All successful societies develop traditions, and in fact traditions are a marker of societal achievement. Tradition serves many purposes: it acts as a repository of experience; it serves as a reminder of past achievements and worthy enterprises; it provides a frame of reference for future endeavors; it provides recognition of virtues and other admirable qualities; and it supplies some measure of structure for more intricate and complex organization.
Tradition is necessary to futrure enterprises because, regardless of the form it assumes, or how it formally exists in society, it helps provide one element essential to progress: predictability.
Predicatability is an indispensible element of human progress. The reason why scientists and engineers can use scientific principles for technological advancement is that the principles of science are predictable. It would be impossible to have electric lights if a conductor moving in an electric field produced an electric potential some times, but not others; it would be impossible to travel by air if lift prodiced on a wing occurred randomly, instead of following well-behaved realtionships between air density, velocity and pressure. The same princle applies to social progress. If laws had no predictable application, there would be no point in having laws, and it should be noted that frequently in human history, tradition formed the basis of legal systems. The Anglo-American concept of stare decisis is simply a principle which promotes predictability in a system vulnerable to caprice in individual cases.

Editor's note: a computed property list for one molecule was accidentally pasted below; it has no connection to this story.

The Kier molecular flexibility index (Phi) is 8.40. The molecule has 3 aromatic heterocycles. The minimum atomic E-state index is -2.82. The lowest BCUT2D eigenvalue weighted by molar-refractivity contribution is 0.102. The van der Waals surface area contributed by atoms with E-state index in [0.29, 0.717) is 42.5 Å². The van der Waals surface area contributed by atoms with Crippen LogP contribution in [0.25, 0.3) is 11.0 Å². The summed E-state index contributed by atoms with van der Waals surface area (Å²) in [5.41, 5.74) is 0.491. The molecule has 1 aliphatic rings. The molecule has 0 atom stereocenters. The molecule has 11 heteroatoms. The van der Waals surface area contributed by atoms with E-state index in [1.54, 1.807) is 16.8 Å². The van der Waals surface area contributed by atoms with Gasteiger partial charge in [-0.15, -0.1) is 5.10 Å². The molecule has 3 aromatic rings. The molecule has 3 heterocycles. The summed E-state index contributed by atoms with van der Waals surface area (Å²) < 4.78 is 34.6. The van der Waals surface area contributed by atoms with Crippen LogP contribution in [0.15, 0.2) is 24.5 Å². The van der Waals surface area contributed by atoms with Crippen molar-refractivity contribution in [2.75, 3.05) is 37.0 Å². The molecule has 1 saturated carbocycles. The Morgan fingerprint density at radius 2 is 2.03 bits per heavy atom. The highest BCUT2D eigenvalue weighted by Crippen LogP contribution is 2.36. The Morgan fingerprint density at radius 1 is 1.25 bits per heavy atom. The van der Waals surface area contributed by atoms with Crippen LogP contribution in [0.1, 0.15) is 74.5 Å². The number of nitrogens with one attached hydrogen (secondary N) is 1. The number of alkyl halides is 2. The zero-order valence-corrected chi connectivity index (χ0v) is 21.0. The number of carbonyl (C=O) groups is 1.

A society that eschews tradition, in the name of enlightenment, or fashion, or even progress does not simply discard its past. To a real extent, it corrupts its future as well.